|By: Mike Roberts
Originally Published in: Baserunning - by Human Kinetics
The base runner must know where the ball is before stepping off any base. If anyone but the pitcher has the ball, the runner should stay on the base to prevent him from being tagged out on a hidden ball trick.
If the pitcher does not have the ball, he must be off the dirt portion of the mound. Otherwise, the pitcher would be called for a balk and no runner can be tagged out. The base runner should make sure the ball is in the pitcher's hand and the pitcher is on the dirt portion of the mound.
There is nothing close to a science in knowing and reading pitchers. The base runner's ability and instinct improve with lots of concentrated practice, tremendous attention when others are on base, and experience on the basepath. Plus, mistakes by a base runner are an excellent teacher in the learning process. Even a prepared runner who has seen it all and cataloged pitchers' moves can be surprised. But the base runner who has studied pitchers' tendencies and movements knows what the pitcher is going to do before the pitcher does it. This is just smart baserunning.
When I teach base runners about pitchers, I first talk about runners knowing the patterns of pitchers, both right- and left-handed, and their basic movements. I encourage runners to know these elements better than the pitchers themselves so they almost always know what the pitcher is going to do before the pitcher does. Overall, pitchers are not very "baseball intelligent." They practice moves to the bases very little and take runners on base for granted, acting at times as if they don't exist. Taking all of this into consideration, many more base runners should dominate pitchers and the defense.
Ninety-nine percent of right-handed pitchers do the same thing. They begin by opening their shoulder with their foot on the rubber and, prior to taking the signal, look at the runner's lead. Why do they do this? Brian Roberts' research proves correct that after the runner is off the base about 8 feet (2.4 m) the right-handed pitcher can hardly see him. So the pitcher tries to see the runner's lead before he sets.
At this point, the runner is anticipating the pitcher's movement, but the runner's jump is not dependent on when the pitcher moves. The mistake almost all base runners still make is waiting to make their initial movement until after the pitcher moves.
The runner should concentrate only on a right-handed pitcher's left side. The right side is a nonfactor in reading right-handed pitchers except for the foot stepping off at times. Right-handed pitchers who step off with the right foot usually have no clue how to hold runners on and are just stalling and delaying being run on.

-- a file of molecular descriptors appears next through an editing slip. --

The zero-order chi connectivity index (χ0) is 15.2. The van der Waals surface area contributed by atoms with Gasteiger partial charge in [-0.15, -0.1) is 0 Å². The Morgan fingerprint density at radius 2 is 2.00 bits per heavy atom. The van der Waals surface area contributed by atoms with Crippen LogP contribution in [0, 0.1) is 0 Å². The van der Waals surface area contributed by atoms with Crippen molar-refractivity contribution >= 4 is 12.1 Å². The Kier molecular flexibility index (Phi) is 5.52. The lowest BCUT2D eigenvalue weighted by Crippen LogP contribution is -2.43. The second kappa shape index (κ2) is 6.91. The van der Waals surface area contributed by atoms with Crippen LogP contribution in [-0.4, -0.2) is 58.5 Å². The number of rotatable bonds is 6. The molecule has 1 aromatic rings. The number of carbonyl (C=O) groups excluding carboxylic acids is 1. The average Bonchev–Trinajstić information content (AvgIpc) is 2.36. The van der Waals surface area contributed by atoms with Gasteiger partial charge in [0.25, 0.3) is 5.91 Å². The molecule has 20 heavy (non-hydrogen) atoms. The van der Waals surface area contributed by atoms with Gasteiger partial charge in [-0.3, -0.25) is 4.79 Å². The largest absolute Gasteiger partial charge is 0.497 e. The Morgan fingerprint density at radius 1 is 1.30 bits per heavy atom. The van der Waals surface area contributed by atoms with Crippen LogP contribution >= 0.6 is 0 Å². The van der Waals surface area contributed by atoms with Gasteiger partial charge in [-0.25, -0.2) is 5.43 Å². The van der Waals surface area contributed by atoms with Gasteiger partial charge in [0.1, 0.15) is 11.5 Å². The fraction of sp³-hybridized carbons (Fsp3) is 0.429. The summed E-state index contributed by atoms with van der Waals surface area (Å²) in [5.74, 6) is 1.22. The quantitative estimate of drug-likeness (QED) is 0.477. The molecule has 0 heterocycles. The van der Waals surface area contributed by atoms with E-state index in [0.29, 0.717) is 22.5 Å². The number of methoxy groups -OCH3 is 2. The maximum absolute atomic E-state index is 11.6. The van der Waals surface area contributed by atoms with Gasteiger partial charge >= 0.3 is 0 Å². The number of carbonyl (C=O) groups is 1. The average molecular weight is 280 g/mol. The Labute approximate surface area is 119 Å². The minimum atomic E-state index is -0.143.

Left-side concentration should be general and not confined to one specific area. The left shoulder, left hip, left knee, and left foot play a part, but none of these areas creates any real concern for a knowledgeable base runner. The runner prepares to make his first movement prior to the pitcher moving any part of the left side. Pitchers usually have a one-count pattern, which is to set themselves, count one second, and then either deliver to the plate or toss to first base. The second most popular count is four seconds. Whatever the count, almost all right-handed pitchers today are robotic, simple to read, and slow in their pickoff delivery. If the runner is leaning or has movement into a controlled jump prior to the pitcher's movement, the base runner is off to the races from first base as the pitcher's left leg comes up.
One of the ways a pitcher tries to minimize the effectiveness of the base runner is to use a slide step. This means the pitcher is trying to cut down his time to the plate so the catcher has a better chance of throwing out a runner. However, pitchers who use a slide step usually lose some velocity and control, so less than 25 percent of pitchers in baseball use a slide step.
Reading a slide step is easy. If a runner is leaning or taking a controlled jump at first base, he has started the initial controlled movement toward second when the pitcher's leg comes up. The runner continues to keep his eyes on the pitcher's left side for one to three steps. If the runner reads a slide step but has a great jump, he usually will continue the attempted steal. If the runner reads a slide step and did not have an adequate jump, he shuts it down and turns the movement into a secondary lead.